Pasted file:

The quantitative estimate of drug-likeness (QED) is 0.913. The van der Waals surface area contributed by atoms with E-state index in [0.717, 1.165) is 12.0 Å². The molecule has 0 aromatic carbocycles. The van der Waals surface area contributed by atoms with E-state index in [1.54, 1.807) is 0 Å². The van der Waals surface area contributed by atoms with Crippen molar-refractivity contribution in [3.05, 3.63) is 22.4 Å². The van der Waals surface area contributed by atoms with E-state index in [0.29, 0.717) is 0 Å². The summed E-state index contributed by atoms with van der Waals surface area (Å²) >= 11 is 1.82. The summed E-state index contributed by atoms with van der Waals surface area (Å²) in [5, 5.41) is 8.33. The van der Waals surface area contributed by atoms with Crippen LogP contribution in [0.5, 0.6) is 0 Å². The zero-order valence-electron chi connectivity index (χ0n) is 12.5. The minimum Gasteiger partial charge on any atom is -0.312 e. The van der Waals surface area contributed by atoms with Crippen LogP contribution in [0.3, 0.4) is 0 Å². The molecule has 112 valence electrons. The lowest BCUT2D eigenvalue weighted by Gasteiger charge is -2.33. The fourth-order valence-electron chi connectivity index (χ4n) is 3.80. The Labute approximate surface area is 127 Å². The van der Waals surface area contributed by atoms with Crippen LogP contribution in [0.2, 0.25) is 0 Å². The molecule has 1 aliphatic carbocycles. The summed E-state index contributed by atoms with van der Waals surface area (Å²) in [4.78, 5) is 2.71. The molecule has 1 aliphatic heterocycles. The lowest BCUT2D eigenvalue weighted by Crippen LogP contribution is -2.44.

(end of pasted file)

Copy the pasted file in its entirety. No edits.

The quantitative estimate of drug-likeness (QED) is 0.913. The van der Waals surface area contributed by atoms with E-state index in [0.717, 1.165) is 12.0 Å². The molecule has 0 aromatic carbocycles. The van der Waals surface area contributed by atoms with E-state index in [1.54, 1.807) is 0 Å². The van der Waals surface area contributed by atoms with Crippen molar-refractivity contribution in [3.05, 3.63) is 22.4 Å². The van der Waals surface area contributed by atoms with E-state index in [0.29, 0.717) is 0 Å². The summed E-state index contributed by atoms with van der Waals surface area (Å²) >= 11 is 1.82. The summed E-state index contributed by atoms with van der Waals surface area (Å²) in [5, 5.41) is 8.33. The van der Waals surface area contributed by atoms with Crippen LogP contribution in [0.5, 0.6) is 0 Å². The zero-order valence-electron chi connectivity index (χ0n) is 12.5. The minimum Gasteiger partial charge on any atom is -0.312 e. The van der Waals surface area contributed by atoms with Crippen LogP contribution in [0.3, 0.4) is 0 Å². The molecule has 112 valence electrons. The lowest BCUT2D eigenvalue weighted by Gasteiger charge is -2.33. The fourth-order valence-electron chi connectivity index (χ4n) is 3.80. The Labute approximate surface area is 127 Å². The van der Waals surface area contributed by atoms with Crippen LogP contribution in [0.2, 0.25) is 0 Å². The molecule has 1 aliphatic carbocycles. The summed E-state index contributed by atoms with van der Waals surface area (Å²) in [4.78, 5) is 2.71. The molecule has 1 aliphatic heterocycles. The lowest BCUT2D eigenvalue weighted by Crippen LogP contribution is -2.44.